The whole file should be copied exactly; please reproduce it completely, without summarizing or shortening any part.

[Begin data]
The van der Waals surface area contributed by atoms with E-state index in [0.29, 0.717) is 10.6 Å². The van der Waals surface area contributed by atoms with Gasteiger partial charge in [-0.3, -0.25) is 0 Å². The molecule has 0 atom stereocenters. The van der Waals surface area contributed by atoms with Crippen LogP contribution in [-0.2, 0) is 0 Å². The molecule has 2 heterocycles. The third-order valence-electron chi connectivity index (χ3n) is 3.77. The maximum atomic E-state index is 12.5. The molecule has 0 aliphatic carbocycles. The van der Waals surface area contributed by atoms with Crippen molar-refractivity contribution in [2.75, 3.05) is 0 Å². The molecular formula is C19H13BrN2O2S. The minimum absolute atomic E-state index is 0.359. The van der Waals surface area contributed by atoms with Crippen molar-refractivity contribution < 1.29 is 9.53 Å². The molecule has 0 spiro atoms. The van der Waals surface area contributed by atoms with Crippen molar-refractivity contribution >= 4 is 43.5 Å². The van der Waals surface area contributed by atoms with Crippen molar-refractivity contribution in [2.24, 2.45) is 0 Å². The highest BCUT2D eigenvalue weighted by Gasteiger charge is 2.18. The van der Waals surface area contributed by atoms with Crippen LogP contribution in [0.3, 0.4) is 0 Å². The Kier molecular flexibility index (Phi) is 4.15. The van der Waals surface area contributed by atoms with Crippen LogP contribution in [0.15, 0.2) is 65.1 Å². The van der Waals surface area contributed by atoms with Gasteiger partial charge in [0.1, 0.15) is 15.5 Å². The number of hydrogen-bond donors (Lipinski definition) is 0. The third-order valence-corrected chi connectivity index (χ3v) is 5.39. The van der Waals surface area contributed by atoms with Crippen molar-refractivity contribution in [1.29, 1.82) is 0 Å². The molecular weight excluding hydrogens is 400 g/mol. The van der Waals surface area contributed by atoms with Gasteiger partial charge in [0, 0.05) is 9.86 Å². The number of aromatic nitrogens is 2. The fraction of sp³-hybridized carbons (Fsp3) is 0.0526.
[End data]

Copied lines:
The van der Waals surface area contributed by atoms with E-state index in [0.29, 0.717) is 10.6 Å². The van der Waals surface area contributed by atoms with Gasteiger partial charge in [-0.3, -0.25) is 0 Å². The molecule has 0 atom stereocenters. The van der Waals surface area contributed by atoms with Crippen LogP contribution in [-0.2, 0) is 0 Å². The molecule has 2 heterocycles. The third-order valence-electron chi connectivity index (χ3n) is 3.77. The maximum atomic E-state index is 12.5. The molecule has 0 aliphatic carbocycles. The van der Waals surface area contributed by atoms with Crippen molar-refractivity contribution in [2.75, 3.05) is 0 Å². The molecular formula is C19H13BrN2O2S. The minimum absolute atomic E-state index is 0.359. The van der Waals surface area contributed by atoms with Crippen molar-refractivity contribution < 1.29 is 9.53 Å². The molecule has 0 spiro atoms. The van der Waals surface area contributed by atoms with Crippen molar-refractivity contribution >= 4 is 43.5 Å². The van der Waals surface area contributed by atoms with Crippen molar-refractivity contribution in [2.24, 2.45) is 0 Å². The highest BCUT2D eigenvalue weighted by Gasteiger charge is 2.18. The van der Waals surface area contributed by atoms with Crippen LogP contribution in [0.3, 0.4) is 0 Å². The Kier molecular flexibility index (Phi) is 4.15. The van der Waals surface area contributed by atoms with Crippen LogP contribution in [0.15, 0.2) is 65.1 Å². The van der Waals surface area contributed by atoms with Gasteiger partial charge in [0.1, 0.15) is 15.5 Å². The number of hydrogen-bond donors (Lipinski definition) is 0. The third-order valence-corrected chi connectivity index (χ3v) is 5.39. The van der Waals surface area contributed by atoms with Crippen molar-refractivity contribution in [1.29, 1.82) is 0 Å². The molecular weight excluding hydrogens is 400 g/mol. The van der Waals surface area contributed by atoms with Gasteiger partial charge in [0, 0.05) is 9.86 Å². The number of aromatic nitrogens is 2. The fraction of sp³-hybridized carbons (Fsp3) is 0.0526.